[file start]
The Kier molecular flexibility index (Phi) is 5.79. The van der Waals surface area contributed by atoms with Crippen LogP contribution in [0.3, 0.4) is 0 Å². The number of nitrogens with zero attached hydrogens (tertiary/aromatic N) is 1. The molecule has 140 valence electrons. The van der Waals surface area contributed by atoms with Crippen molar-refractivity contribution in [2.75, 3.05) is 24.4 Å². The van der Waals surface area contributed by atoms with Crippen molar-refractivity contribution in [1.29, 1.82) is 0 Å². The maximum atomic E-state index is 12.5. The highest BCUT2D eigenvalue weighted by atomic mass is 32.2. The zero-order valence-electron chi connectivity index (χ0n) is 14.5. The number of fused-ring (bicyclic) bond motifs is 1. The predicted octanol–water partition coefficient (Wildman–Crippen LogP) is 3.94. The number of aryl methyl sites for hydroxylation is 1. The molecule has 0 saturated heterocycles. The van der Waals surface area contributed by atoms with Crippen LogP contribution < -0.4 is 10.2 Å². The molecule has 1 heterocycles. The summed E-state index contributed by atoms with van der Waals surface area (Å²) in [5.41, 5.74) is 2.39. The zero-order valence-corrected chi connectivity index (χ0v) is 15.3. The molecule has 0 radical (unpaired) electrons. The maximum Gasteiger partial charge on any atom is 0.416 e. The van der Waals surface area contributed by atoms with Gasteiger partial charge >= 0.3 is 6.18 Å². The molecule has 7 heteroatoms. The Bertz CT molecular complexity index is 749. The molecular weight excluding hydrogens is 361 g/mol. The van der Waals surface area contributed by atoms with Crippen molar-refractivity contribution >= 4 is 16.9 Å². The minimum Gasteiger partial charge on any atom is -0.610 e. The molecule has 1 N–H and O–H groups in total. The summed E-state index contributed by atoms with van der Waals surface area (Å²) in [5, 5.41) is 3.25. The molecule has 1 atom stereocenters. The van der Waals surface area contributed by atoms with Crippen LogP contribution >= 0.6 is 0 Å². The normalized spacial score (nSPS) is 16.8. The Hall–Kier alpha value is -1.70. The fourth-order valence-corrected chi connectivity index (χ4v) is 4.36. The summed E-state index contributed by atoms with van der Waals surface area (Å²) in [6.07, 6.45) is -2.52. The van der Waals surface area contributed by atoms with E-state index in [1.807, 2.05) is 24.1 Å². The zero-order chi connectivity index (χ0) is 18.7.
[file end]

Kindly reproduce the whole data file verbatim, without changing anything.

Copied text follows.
The Kier molecular flexibility index (Phi) is 5.79. The van der Waals surface area contributed by atoms with Crippen LogP contribution in [0.3, 0.4) is 0 Å². The number of nitrogens with zero attached hydrogens (tertiary/aromatic N) is 1. The molecule has 140 valence electrons. The van der Waals surface area contributed by atoms with Crippen molar-refractivity contribution in [2.75, 3.05) is 24.4 Å². The van der Waals surface area contributed by atoms with Crippen molar-refractivity contribution in [1.29, 1.82) is 0 Å². The maximum atomic E-state index is 12.5. The highest BCUT2D eigenvalue weighted by atomic mass is 32.2. The zero-order valence-electron chi connectivity index (χ0n) is 14.5. The number of fused-ring (bicyclic) bond motifs is 1. The predicted octanol–water partition coefficient (Wildman–Crippen LogP) is 3.94. The number of aryl methyl sites for hydroxylation is 1. The molecule has 0 saturated heterocycles. The van der Waals surface area contributed by atoms with Crippen LogP contribution < -0.4 is 10.2 Å². The molecule has 1 heterocycles. The summed E-state index contributed by atoms with van der Waals surface area (Å²) in [5.41, 5.74) is 2.39. The zero-order valence-corrected chi connectivity index (χ0v) is 15.3. The molecule has 0 radical (unpaired) electrons. The maximum Gasteiger partial charge on any atom is 0.416 e. The van der Waals surface area contributed by atoms with Gasteiger partial charge >= 0.3 is 6.18 Å². The molecule has 7 heteroatoms. The Bertz CT molecular complexity index is 749. The molecular weight excluding hydrogens is 361 g/mol. The van der Waals surface area contributed by atoms with Crippen molar-refractivity contribution >= 4 is 16.9 Å². The minimum Gasteiger partial charge on any atom is -0.610 e. The molecule has 1 N–H and O–H groups in total. The summed E-state index contributed by atoms with van der Waals surface area (Å²) in [5, 5.41) is 3.25. The molecule has 1 atom stereocenters. The van der Waals surface area contributed by atoms with Crippen LogP contribution >= 0.6 is 0 Å². The normalized spacial score (nSPS) is 16.8. The Hall–Kier alpha value is -1.70. The fourth-order valence-corrected chi connectivity index (χ4v) is 4.36. The summed E-state index contributed by atoms with van der Waals surface area (Å²) in [6.07, 6.45) is -2.52. The van der Waals surface area contributed by atoms with E-state index in [1.807, 2.05) is 24.1 Å². The zero-order chi connectivity index (χ0) is 18.7.